airspace may cause issues for the operations that exist in those 
locations.
    Prior to publishing the NPRM, the FAA formed an ad-hoc committee 
and held informal airspace meetings to present a pre-rulemaking outline 
of the revised Class B airspace. At that time, representatives from the 
glider community expressed concern that the changes to the airspace 
would have a negative impact on glider activity near Mount Diablo. 
Based on this input, the proposal put forth in the NPRM reflected 
changes to the Class B airspace over Mt. Diablo by eliminating some of 
the Class B airspace previously suggested during the pre-rulemaking 
phase and raising the floor in other areas to 7000 feet. The FAA is 
retaining these changes in the final rule to accommodate glider 
operations in the Mount Diablo area. In addition, the airspace over 
Pacifica was raised in the design proposal, accepted during the ad-hoc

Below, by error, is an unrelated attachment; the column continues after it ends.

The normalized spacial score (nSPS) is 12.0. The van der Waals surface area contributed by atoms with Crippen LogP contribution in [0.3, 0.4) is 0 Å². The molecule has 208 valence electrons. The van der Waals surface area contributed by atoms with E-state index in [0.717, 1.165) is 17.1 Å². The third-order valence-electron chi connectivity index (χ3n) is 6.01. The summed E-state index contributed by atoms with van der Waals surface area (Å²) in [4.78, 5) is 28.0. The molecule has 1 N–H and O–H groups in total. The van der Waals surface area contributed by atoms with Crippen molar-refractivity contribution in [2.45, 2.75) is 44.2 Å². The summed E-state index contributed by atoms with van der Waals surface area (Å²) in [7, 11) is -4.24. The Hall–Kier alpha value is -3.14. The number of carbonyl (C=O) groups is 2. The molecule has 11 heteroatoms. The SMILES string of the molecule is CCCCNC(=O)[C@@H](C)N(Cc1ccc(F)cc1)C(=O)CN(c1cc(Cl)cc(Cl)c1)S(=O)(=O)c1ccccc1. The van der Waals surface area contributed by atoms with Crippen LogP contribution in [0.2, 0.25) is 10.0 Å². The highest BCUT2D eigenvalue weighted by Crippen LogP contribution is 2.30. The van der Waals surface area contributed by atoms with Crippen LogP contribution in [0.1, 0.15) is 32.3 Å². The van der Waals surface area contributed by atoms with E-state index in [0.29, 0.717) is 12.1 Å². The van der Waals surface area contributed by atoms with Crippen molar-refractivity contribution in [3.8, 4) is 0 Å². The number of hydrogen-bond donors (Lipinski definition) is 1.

and thereby accommodating hang gliders.

Areas C and D

    Four comments were received regarding the shape and altitudes 
associated with Area C and Area D. One

[[Page 26569]]

commenter expressed concern that the boundaries of Areas C and D are 
very close to one another and stated that general aviation pilots risk 
unintentionally violating lateral or vertical limits as they try to 
transition around the airspace. The commenter suggested that the 
cutouts exist due to the poor design of three departure procedures and 
recommended amending the departure procedures to allow for higher 
floors to the airspace and will enable the incorporation of Area C into 
Area D.
    Areas C and D were not designed to capture the Area Navigation 
(RNAV) departure procedures (DPs). These areas were designed to contain 
the instrument approaches to Runway (RWY) 10. Track data shows that the